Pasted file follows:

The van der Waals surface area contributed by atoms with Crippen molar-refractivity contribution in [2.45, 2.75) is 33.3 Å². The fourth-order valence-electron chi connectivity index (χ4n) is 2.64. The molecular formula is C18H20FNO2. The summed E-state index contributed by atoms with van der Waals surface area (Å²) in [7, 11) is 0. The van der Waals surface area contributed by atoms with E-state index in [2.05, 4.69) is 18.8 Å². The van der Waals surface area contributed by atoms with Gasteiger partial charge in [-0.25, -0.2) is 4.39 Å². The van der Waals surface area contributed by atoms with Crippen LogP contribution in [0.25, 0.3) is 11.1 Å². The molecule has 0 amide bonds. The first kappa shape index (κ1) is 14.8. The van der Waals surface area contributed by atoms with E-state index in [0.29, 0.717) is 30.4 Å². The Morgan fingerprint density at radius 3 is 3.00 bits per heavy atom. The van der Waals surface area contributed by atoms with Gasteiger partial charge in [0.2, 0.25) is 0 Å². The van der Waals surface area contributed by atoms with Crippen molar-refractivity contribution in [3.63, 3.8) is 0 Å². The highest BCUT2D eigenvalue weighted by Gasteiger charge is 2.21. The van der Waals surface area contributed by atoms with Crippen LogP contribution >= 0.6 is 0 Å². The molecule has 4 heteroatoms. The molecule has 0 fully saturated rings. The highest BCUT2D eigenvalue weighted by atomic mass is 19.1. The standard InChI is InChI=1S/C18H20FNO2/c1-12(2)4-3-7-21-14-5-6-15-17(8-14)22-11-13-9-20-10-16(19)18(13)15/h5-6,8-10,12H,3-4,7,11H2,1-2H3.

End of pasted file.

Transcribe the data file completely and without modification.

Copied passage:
The van der Waals surface area contributed by atoms with Crippen molar-refractivity contribution in [2.45, 2.75) is 33.3 Å². The fourth-order valence-electron chi connectivity index (χ4n) is 2.64. The molecular formula is C18H20FNO2. The summed E-state index contributed by atoms with van der Waals surface area (Å²) in [7, 11) is 0. The van der Waals surface area contributed by atoms with E-state index in [2.05, 4.69) is 18.8 Å². The van der Waals surface area contributed by atoms with Gasteiger partial charge in [-0.25, -0.2) is 4.39 Å². The van der Waals surface area contributed by atoms with Crippen LogP contribution in [0.25, 0.3) is 11.1 Å². The molecule has 0 amide bonds. The first kappa shape index (κ1) is 14.8. The van der Waals surface area contributed by atoms with E-state index in [0.29, 0.717) is 30.4 Å². The Morgan fingerprint density at radius 3 is 3.00 bits per heavy atom. The van der Waals surface area contributed by atoms with Gasteiger partial charge in [0.2, 0.25) is 0 Å². The van der Waals surface area contributed by atoms with Crippen molar-refractivity contribution in [3.63, 3.8) is 0 Å². The highest BCUT2D eigenvalue weighted by Gasteiger charge is 2.21. The van der Waals surface area contributed by atoms with Crippen LogP contribution >= 0.6 is 0 Å². The molecule has 4 heteroatoms. The molecule has 0 fully saturated rings. The highest BCUT2D eigenvalue weighted by atomic mass is 19.1. The standard InChI is InChI=1S/C18H20FNO2/c1-12(2)4-3-7-21-14-5-6-15-17(8-14)22-11-13-9-20-10-16(19)18(13)15/h5-6,8-10,12H,3-4,7,11H2,1-2H3.